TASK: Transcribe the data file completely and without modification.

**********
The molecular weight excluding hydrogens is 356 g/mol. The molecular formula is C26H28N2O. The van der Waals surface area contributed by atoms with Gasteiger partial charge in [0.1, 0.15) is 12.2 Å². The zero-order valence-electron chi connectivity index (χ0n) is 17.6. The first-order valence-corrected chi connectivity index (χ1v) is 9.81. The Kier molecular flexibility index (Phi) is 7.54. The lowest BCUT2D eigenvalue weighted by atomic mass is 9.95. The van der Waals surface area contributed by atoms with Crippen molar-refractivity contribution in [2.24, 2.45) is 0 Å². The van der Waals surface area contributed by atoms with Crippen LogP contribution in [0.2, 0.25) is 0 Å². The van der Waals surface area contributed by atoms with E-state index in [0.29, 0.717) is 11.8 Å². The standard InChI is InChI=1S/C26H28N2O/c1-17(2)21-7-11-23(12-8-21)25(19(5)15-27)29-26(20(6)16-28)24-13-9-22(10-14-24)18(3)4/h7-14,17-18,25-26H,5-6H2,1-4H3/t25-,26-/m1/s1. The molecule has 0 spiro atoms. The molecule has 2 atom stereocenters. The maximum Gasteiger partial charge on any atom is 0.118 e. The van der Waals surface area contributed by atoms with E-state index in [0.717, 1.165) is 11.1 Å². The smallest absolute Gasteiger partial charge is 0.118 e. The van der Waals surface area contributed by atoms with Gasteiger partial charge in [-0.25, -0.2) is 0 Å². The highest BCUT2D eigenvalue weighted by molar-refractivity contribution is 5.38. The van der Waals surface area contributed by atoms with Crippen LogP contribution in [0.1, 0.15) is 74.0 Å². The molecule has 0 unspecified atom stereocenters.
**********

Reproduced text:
The molecular weight excluding hydrogens is 356 g/mol. The molecular formula is C26H28N2O. The van der Waals surface area contributed by atoms with Gasteiger partial charge in [0.1, 0.15) is 12.2 Å². The zero-order valence-electron chi connectivity index (χ0n) is 17.6. The first-order valence-corrected chi connectivity index (χ1v) is 9.81. The Kier molecular flexibility index (Phi) is 7.54. The lowest BCUT2D eigenvalue weighted by atomic mass is 9.95. The van der Waals surface area contributed by atoms with Crippen molar-refractivity contribution in [2.24, 2.45) is 0 Å². The van der Waals surface area contributed by atoms with Crippen LogP contribution in [0.2, 0.25) is 0 Å². The van der Waals surface area contributed by atoms with E-state index in [0.29, 0.717) is 11.8 Å². The standard InChI is InChI=1S/C26H28N2O/c1-17(2)21-7-11-23(12-8-21)25(19(5)15-27)29-26(20(6)16-28)24-13-9-22(10-14-24)18(3)4/h7-14,17-18,25-26H,5-6H2,1-4H3/t25-,26-/m1/s1. The molecule has 0 spiro atoms. The molecule has 2 atom stereocenters. The maximum Gasteiger partial charge on any atom is 0.118 e. The van der Waals surface area contributed by atoms with E-state index in [0.717, 1.165) is 11.1 Å². The smallest absolute Gasteiger partial charge is 0.118 e. The van der Waals surface area contributed by atoms with Gasteiger partial charge in [-0.25, -0.2) is 0 Å². The highest BCUT2D eigenvalue weighted by molar-refractivity contribution is 5.38. The van der Waals surface area contributed by atoms with Crippen LogP contribution in [0.1, 0.15) is 74.0 Å². The molecule has 0 unspecified atom stereocenters.